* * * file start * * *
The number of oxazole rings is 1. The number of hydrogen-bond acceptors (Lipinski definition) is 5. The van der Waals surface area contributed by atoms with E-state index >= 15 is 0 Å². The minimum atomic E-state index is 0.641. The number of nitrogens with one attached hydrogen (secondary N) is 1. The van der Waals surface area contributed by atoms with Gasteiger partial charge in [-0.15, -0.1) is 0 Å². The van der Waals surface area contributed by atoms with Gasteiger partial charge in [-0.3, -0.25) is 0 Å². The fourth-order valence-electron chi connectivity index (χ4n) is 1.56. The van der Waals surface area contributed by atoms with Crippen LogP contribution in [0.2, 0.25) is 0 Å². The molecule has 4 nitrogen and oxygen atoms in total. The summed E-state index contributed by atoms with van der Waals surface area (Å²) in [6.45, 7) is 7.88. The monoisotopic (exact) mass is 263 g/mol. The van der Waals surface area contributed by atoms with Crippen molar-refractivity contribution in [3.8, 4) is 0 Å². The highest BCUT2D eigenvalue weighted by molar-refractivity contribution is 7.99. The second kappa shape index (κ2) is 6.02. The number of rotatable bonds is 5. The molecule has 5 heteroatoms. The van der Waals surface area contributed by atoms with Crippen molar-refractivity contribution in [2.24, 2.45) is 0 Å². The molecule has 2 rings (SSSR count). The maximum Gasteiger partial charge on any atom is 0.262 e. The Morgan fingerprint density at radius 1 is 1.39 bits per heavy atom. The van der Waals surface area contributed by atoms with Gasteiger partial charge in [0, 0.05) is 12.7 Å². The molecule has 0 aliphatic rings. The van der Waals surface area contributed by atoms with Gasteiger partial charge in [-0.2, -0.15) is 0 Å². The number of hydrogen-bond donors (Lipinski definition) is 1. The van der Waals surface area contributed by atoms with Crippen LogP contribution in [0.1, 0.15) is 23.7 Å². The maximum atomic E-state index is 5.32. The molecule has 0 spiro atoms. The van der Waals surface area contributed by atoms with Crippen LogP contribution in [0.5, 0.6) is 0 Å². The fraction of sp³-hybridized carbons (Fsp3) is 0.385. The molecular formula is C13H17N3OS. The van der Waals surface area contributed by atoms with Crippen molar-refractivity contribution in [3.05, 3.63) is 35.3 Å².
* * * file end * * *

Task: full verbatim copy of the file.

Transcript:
The number of oxazole rings is 1. The number of hydrogen-bond acceptors (Lipinski definition) is 5. The van der Waals surface area contributed by atoms with E-state index >= 15 is 0 Å². The minimum atomic E-state index is 0.641. The number of nitrogens with one attached hydrogen (secondary N) is 1. The van der Waals surface area contributed by atoms with Gasteiger partial charge in [-0.15, -0.1) is 0 Å². The van der Waals surface area contributed by atoms with Gasteiger partial charge in [-0.3, -0.25) is 0 Å². The fourth-order valence-electron chi connectivity index (χ4n) is 1.56. The van der Waals surface area contributed by atoms with Crippen LogP contribution in [0.2, 0.25) is 0 Å². The molecule has 4 nitrogen and oxygen atoms in total. The summed E-state index contributed by atoms with van der Waals surface area (Å²) in [6.45, 7) is 7.88. The monoisotopic (exact) mass is 263 g/mol. The van der Waals surface area contributed by atoms with Crippen molar-refractivity contribution in [3.8, 4) is 0 Å². The highest BCUT2D eigenvalue weighted by molar-refractivity contribution is 7.99. The second kappa shape index (κ2) is 6.02. The number of rotatable bonds is 5. The molecule has 5 heteroatoms. The van der Waals surface area contributed by atoms with Crippen molar-refractivity contribution in [2.24, 2.45) is 0 Å². The molecule has 2 rings (SSSR count). The maximum Gasteiger partial charge on any atom is 0.262 e. The Morgan fingerprint density at radius 1 is 1.39 bits per heavy atom. The van der Waals surface area contributed by atoms with Gasteiger partial charge in [0, 0.05) is 12.7 Å². The molecule has 0 aliphatic rings. The van der Waals surface area contributed by atoms with Gasteiger partial charge in [-0.2, -0.15) is 0 Å². The number of hydrogen-bond donors (Lipinski definition) is 1. The van der Waals surface area contributed by atoms with Crippen LogP contribution in [0.1, 0.15) is 23.7 Å². The maximum atomic E-state index is 5.32. The molecule has 0 spiro atoms. The van der Waals surface area contributed by atoms with Crippen LogP contribution in [0.5, 0.6) is 0 Å². The fraction of sp³-hybridized carbons (Fsp3) is 0.385. The molecular formula is C13H17N3OS. The van der Waals surface area contributed by atoms with Crippen molar-refractivity contribution in [3.05, 3.63) is 35.3 Å².